In order to properly recognise and interpret the crises currently unfolding in the European salmon industry, in the lives of West Africans, and in the movement of ordinary people from West Africa to Europe, we have to recognise that these crises exist as a function of neo-colonialism – of commodification and extraction.  We need to see food as more than an ingredient for profit maximisation by powerful countries and corporations, we must centre food access in our visions for a sustainable future and we must learn from our history to move forward in an equitable way.

What can you do next?
Instagram

Follow us on Instagram to see our work in action.

Follow us

Looking back to move forward – reflections for Black History month

10th Oct 23 by Andre Kpodonu

By rejecting ahistorical narratives, can we become more effective in finding the sources of hope we are so desperately in need of? 

“From the standpoint of the grower, the greatest defect of slavery lies in the fact that it quickly exhausts the soil. […] As Jefferson wrote of Virginia, “we can buy an acre of new land cheaper than we can manure an old one.”  

Capitalism and Slavery (Eric Williams, 1944) 

‘Sankofa’ is word of the Akan people of Ghana used to convey the idea that there is wisdom in looking backward to move forward. Sankofa is often represented by the minimalist symbol of a mythical bird, with its feet pointing forward whilst its head reaches backward to retrieve a treasured egg behind it. In January Natalie Lartey used the term to open our session on Reparations at the Oxford Real Farming Conference. It seems apt to re-engage with the concept for Black History Month given the challenging public discourse those who care about people and environment must now confront daily. We are desperate to know how to get out of this doom spiral, and I believe that a more careful study of Black history holds lessons for us all.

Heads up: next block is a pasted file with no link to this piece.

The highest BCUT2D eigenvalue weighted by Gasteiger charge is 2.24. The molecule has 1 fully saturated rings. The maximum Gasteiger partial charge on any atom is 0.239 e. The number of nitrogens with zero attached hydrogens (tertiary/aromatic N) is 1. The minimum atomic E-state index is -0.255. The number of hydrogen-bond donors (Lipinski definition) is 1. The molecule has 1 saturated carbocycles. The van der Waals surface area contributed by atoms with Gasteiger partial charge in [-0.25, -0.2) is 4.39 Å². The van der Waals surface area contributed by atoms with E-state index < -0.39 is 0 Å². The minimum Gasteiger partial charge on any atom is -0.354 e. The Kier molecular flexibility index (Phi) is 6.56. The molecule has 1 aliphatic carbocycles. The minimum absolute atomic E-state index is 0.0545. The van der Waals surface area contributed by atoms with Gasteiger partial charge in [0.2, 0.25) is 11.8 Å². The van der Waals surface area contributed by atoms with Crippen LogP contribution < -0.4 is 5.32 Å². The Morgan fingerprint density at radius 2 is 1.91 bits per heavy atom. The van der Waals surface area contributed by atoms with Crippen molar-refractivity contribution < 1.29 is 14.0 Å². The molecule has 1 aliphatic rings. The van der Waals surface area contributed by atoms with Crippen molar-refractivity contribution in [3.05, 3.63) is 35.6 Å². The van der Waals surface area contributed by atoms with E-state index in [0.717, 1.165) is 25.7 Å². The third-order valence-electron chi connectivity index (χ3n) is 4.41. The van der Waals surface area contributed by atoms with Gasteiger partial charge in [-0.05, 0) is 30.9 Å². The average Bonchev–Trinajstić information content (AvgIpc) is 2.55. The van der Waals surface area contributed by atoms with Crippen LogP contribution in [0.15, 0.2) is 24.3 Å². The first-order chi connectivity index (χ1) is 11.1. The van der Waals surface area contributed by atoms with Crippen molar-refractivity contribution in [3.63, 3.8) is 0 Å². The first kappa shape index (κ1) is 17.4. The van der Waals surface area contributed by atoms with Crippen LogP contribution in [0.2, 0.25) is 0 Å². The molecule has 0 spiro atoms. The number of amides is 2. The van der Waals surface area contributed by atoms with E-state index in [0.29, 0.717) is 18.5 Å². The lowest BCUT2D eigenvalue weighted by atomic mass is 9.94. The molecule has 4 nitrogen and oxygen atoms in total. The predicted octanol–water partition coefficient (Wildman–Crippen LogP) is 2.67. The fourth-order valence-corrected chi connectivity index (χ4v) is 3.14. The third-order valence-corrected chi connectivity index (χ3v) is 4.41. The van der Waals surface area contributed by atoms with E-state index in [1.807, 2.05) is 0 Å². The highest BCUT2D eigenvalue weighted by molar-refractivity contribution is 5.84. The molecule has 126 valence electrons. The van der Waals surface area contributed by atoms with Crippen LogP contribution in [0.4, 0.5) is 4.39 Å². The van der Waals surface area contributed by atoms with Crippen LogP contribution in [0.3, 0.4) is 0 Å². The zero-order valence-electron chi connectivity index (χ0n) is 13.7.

New inspiration has rarely felt more desperate. Whether we should do away with our legal commitment to uphold human rights, and the degree to which it is ok to let Black and Brown people drown in the English Channel are serious political questions today. Credible plans with broad support to tackle climate breakdown and biodiversity loss are being abandoned. Corporate profits are greater than ever, while those who rely on wages, salaries, benefits, and state pensions to live are left with an increasingly grim menu of realities to choose from. And yet, we could all be forgiven for questioning at this time whether there is need to dredge up horrors long past, when there so many horrors in our present?  Why search for tears when it is hope that is missing? In my view, to see these two drives as being opposed is to miss the fundamental benefit of engaging with history. We must do this because the process allows us to connect our humanity to that of others. We gain an opportunity to reaffirm our values, reveal new avenues to act, inspire renewed perspectives on what we should be aiming for, and gain a better sense of the power we already hold. This is key for organisations as much as it is for individuals.